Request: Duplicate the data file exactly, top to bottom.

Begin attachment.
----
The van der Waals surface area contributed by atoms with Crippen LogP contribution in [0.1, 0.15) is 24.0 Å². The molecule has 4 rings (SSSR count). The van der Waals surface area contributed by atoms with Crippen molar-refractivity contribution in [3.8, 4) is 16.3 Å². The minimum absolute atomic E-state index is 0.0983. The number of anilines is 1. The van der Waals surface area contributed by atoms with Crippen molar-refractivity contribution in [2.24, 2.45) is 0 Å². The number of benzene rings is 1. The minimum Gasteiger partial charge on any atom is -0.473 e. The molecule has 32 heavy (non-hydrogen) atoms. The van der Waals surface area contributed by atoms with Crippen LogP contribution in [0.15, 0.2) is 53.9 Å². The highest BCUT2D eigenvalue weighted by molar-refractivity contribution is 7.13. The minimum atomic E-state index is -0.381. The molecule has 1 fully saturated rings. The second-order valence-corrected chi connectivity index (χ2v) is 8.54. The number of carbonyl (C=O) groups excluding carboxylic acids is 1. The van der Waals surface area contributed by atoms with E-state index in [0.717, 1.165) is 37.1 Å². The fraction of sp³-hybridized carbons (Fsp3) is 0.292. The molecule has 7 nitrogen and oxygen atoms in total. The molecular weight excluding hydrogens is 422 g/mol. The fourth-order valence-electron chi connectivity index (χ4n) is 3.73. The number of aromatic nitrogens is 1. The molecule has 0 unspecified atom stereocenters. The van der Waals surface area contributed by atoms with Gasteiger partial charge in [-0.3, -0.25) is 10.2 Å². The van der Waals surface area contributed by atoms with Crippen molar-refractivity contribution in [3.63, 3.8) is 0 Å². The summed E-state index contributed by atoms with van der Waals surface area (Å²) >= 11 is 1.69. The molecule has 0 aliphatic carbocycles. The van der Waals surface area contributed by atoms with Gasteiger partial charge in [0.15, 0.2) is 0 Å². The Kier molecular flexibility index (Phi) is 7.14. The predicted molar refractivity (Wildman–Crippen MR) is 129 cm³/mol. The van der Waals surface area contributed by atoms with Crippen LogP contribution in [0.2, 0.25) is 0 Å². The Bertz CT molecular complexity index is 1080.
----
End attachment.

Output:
The van der Waals surface area contributed by atoms with Crippen LogP contribution in [0.1, 0.15) is 24.0 Å². The molecule has 4 rings (SSSR count). The van der Waals surface area contributed by atoms with Crippen molar-refractivity contribution in [3.8, 4) is 16.3 Å². The minimum absolute atomic E-state index is 0.0983. The number of anilines is 1. The van der Waals surface area contributed by atoms with Crippen molar-refractivity contribution in [2.24, 2.45) is 0 Å². The number of benzene rings is 1. The minimum Gasteiger partial charge on any atom is -0.473 e. The molecule has 32 heavy (non-hydrogen) atoms. The van der Waals surface area contributed by atoms with Crippen LogP contribution in [0.15, 0.2) is 53.9 Å². The highest BCUT2D eigenvalue weighted by molar-refractivity contribution is 7.13. The minimum atomic E-state index is -0.381. The molecule has 1 fully saturated rings. The second-order valence-corrected chi connectivity index (χ2v) is 8.54. The number of carbonyl (C=O) groups excluding carboxylic acids is 1. The van der Waals surface area contributed by atoms with E-state index in [0.717, 1.165) is 37.1 Å². The fraction of sp³-hybridized carbons (Fsp3) is 0.292. The molecule has 7 nitrogen and oxygen atoms in total. The molecular weight excluding hydrogens is 422 g/mol. The fourth-order valence-electron chi connectivity index (χ4n) is 3.73. The number of aromatic nitrogens is 1. The molecule has 0 unspecified atom stereocenters. The van der Waals surface area contributed by atoms with Gasteiger partial charge in [-0.3, -0.25) is 10.2 Å². The van der Waals surface area contributed by atoms with Crippen molar-refractivity contribution in [3.63, 3.8) is 0 Å². The summed E-state index contributed by atoms with van der Waals surface area (Å²) >= 11 is 1.69. The molecule has 0 aliphatic carbocycles. The van der Waals surface area contributed by atoms with Gasteiger partial charge in [0.15, 0.2) is 0 Å². The Kier molecular flexibility index (Phi) is 7.14. The predicted molar refractivity (Wildman–Crippen MR) is 129 cm³/mol. The van der Waals surface area contributed by atoms with Crippen LogP contribution in [0.2, 0.25) is 0 Å². The Bertz CT molecular complexity index is 1080.